We have already seen the literal meaning of this prophecy: the announcement of the birth of Ahaz’ son, Hezekiah. He was truly an Emmanuel, i.e. a sign that God protected his people and the dynasty of David, but did not answer all the expectations that had been placed in him. He did not even realize the promises of happiness, prosperity and peace described by Isaiah. He was not a wonderful counselor, an invincible warrior, an everlasting father, a prince of peace… (Is 9:5-6).

 
Here is what Matthew means: Jesus is the one who has fulfilled these prophecies. He is the son of the virgin announced by the prophet. He is really the Emmanuel, God with us. He will be given an everlasting kingdom, and he will fulfill all the hopes of Israel.

 
We are at the beginning of the Gospel of Matthew. The theme of Emmanuel also returns at the end of the book. In the last chapter it is said that, after the resurrection, Jesus manifested himself to the disciples on the Mount of Galilee. He sent them into the whole world to make disciples of all nations. Behold, I am with you (… Here I am the Emmanuel) always even to the end of this world (Mt 28:20). The reference to ‘God with us’ opens and closes all the work of Matthew because—the evangelist tells us—in Jesus, God has placed Himself, and remains always at man’s side.

 
This conclusion of the song returns to the theme of the virgin. We explained the meaning of the virginal conception of Mary. We want to recall other biblical implications of this term.

 
For us, ‘virgin’ means admirable, worthy of esteem. In the Bible, however, it has a different meaning. The virginity of a woman was appreciated before the wedding, but one who remained a virgin throughout her life showed only the inability to attract upon herself the look of a man. A married woman who had children is worthy of praise. The virgin was considered a tree without fruits, deserving pity (Is 56:3-6).

 
This term is often used figuratively in the Bible to indicate a despicable condition. The expression virgin Zion does not mean: pure, immaculate, spotless, but poor, Jerusalem devoid of life (Jer 31:4; 14:13). The land of Israel destroyed by the Assyrians is compared by Amos to a virgin who could not fulfill her dream of being a mother. “Virgin Israel is fallen, never to rise again! With none to help her up, abandoned, she lies upon her own land.” (Am 5:2). Even the bloody Babylon is cursed by the prophet: “You will be reduced to dust, O virgin Babylon” (Is 47:1).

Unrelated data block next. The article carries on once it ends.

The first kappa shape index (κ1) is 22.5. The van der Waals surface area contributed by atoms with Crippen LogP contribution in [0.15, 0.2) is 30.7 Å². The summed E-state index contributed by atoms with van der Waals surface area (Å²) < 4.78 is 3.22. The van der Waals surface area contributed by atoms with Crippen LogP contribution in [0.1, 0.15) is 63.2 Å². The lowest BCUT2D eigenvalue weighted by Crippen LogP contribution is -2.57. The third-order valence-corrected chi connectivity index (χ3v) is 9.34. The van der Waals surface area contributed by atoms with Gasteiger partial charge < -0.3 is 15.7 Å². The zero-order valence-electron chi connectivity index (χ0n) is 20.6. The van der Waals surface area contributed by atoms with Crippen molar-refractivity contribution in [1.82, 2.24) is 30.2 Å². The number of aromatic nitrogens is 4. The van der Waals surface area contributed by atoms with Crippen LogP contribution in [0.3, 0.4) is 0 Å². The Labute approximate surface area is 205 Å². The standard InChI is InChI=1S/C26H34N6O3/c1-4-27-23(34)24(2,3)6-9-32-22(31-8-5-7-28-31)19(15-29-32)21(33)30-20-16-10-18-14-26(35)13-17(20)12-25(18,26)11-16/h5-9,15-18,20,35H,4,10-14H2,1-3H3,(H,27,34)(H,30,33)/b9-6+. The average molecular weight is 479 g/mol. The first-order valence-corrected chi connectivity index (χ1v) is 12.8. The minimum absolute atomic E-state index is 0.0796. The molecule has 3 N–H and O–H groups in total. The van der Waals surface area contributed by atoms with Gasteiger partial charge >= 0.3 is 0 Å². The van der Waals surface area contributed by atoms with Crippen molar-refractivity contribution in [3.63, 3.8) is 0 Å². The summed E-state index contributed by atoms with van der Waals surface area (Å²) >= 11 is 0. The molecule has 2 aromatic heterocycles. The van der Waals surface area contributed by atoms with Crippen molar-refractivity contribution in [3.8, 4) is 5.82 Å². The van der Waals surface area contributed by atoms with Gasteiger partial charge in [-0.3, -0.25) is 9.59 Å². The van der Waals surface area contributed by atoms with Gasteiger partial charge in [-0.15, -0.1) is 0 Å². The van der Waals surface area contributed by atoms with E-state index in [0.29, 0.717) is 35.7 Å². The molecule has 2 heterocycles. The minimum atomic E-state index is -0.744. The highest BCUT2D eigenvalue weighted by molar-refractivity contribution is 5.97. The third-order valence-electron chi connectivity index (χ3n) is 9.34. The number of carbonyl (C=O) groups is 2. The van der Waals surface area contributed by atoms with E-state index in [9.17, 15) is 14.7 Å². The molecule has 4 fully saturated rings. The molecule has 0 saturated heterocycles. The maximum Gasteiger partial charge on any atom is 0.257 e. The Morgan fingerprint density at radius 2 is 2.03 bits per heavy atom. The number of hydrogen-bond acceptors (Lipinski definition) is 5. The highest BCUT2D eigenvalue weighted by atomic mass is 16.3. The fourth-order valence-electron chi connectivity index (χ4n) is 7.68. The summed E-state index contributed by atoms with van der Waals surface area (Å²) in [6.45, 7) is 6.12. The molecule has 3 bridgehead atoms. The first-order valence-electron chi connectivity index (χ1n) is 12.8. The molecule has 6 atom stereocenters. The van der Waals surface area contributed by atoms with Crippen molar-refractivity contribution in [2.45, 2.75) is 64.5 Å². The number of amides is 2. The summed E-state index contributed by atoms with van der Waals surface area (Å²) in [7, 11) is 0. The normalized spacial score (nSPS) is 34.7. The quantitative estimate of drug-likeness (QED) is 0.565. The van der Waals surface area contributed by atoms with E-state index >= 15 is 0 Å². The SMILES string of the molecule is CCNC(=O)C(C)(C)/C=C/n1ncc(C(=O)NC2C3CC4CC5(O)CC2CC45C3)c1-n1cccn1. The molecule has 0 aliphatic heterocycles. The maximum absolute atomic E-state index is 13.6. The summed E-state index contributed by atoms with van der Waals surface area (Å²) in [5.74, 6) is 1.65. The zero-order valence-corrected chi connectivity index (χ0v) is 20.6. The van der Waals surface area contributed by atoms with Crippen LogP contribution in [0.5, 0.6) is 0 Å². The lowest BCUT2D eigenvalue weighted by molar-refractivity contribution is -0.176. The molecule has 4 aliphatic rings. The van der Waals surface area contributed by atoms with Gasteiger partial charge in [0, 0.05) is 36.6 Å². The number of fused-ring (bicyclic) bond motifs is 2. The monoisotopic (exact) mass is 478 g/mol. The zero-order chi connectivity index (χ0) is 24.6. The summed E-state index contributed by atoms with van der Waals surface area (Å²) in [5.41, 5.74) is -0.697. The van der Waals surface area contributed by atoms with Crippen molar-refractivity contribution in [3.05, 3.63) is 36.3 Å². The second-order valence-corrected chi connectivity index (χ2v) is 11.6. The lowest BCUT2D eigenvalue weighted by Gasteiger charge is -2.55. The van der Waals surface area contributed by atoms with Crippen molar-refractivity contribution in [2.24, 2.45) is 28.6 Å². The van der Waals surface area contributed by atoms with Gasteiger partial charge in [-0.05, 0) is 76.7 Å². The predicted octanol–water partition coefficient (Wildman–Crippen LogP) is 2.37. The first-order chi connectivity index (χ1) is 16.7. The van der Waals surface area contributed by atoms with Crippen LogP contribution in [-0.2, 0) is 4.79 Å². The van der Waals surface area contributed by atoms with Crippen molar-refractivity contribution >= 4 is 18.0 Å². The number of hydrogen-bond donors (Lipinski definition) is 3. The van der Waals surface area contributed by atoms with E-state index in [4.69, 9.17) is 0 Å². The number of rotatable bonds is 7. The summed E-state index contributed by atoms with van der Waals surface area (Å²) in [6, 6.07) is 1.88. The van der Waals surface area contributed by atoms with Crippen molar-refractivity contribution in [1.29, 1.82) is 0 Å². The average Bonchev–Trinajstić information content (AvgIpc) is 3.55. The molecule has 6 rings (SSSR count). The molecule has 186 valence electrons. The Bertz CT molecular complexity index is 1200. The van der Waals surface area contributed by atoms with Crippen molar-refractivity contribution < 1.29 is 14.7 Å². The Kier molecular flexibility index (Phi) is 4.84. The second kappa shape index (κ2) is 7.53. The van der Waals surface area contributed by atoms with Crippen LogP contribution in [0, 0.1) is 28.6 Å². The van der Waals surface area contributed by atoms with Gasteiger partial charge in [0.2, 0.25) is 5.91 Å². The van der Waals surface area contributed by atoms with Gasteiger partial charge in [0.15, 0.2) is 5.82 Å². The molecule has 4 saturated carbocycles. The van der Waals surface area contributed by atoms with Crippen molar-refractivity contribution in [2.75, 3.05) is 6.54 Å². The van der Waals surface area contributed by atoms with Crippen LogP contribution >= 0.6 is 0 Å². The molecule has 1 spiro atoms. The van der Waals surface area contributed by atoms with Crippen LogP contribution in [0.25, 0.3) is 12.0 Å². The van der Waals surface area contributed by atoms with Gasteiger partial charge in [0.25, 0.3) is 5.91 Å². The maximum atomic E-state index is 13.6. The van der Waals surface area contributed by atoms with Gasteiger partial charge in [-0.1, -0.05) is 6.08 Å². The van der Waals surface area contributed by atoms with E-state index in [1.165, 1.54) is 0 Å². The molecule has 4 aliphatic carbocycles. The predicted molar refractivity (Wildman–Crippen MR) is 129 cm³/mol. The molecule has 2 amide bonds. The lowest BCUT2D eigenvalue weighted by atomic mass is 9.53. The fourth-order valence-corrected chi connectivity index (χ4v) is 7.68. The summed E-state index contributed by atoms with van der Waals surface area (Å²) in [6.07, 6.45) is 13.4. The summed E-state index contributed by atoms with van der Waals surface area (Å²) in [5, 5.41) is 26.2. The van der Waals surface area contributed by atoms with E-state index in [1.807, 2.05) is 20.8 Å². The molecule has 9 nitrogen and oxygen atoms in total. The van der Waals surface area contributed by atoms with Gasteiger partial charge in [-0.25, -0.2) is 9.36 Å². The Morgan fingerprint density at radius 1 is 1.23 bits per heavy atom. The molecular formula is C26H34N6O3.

And Mary? She speaks of herself as if she were the “virgin Zion” despised and worthless (He looked upon his servant in her lowliness) and recognizes that everything that happened to her is the work of the “Powerful” who has done great things in her (Lk 1:48-49). The Virgin Mary is the proof of the greatness and power of God, who alone is able to bring life to the barren womb.

 
When we celebrate the virginity of Mary, we rejoice because we verify in her what the Lord can do with virgins, with those who have no value, with those who offer him only one’s poverty and simplicity. From Mary, the Lord has drawn a masterpiece. An artist like him can do only masterpieces, regardless of the smallness and poverty of the material at his disposal. Every person is destined to become a masterpiece.

 
In this time of Advent, the Virgin Mary invites us to contemplate what the Lord has done for her and believe in the victory of life even where only signs of death are seen.

 
The term virgin in the Bible also assumes a more metaphorical meaning: the person who loves with an undivided heart. The unfaithfulness of Israel is likened to prostitution (Jer 5:7). Its contamination with idols is considered adultery, a division of the heart between the Lord, the one husband, and the idols of the nations, her lovers (Hos 2).

 
The virginity is the symbol of total love for the Lord. It is in this sense that Paul uses the term when he writes to the Corinthians: “I share the jealousy of God for you, for I have promised you in marriage to Christ, as the only spouse, to present you to Him as a pure virgin” (2 Cor 11:2).

 
Mary has certainly realized to perfection even this ideal of virginity. For every Christian, she is the supreme model of total and undivided love to God.


There is a video available by Fr. Fernando Armellini with commentary for today’s Gospel: http://www.bibleclaret.org/videos